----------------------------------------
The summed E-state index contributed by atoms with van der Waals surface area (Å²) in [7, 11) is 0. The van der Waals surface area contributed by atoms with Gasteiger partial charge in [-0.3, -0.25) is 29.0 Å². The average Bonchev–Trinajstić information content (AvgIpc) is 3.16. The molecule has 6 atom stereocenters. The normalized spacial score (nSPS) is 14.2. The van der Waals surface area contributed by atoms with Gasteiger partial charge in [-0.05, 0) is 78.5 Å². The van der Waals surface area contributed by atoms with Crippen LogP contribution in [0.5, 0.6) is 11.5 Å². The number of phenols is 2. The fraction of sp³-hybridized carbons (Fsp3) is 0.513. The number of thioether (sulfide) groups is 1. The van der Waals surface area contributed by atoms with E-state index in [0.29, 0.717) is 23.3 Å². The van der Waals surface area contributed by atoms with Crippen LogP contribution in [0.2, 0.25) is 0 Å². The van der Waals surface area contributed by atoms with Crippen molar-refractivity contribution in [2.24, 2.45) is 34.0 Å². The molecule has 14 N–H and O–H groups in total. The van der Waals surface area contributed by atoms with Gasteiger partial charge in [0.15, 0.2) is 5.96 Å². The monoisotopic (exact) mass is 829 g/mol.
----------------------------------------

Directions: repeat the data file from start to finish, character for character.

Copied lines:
The summed E-state index contributed by atoms with van der Waals surface area (Å²) in [7, 11) is 0. The van der Waals surface area contributed by atoms with Gasteiger partial charge in [-0.3, -0.25) is 29.0 Å². The average Bonchev–Trinajstić information content (AvgIpc) is 3.16. The molecule has 6 atom stereocenters. The normalized spacial score (nSPS) is 14.2. The van der Waals surface area contributed by atoms with Gasteiger partial charge in [-0.05, 0) is 78.5 Å². The van der Waals surface area contributed by atoms with Crippen LogP contribution in [0.5, 0.6) is 11.5 Å². The number of phenols is 2. The fraction of sp³-hybridized carbons (Fsp3) is 0.513. The number of thioether (sulfide) groups is 1. The van der Waals surface area contributed by atoms with E-state index in [0.29, 0.717) is 23.3 Å². The van der Waals surface area contributed by atoms with Crippen LogP contribution in [0.2, 0.25) is 0 Å². The van der Waals surface area contributed by atoms with Crippen molar-refractivity contribution in [2.24, 2.45) is 34.0 Å². The molecule has 14 N–H and O–H groups in total. The van der Waals surface area contributed by atoms with Gasteiger partial charge in [0.15, 0.2) is 5.96 Å². The monoisotopic (exact) mass is 829 g/mol.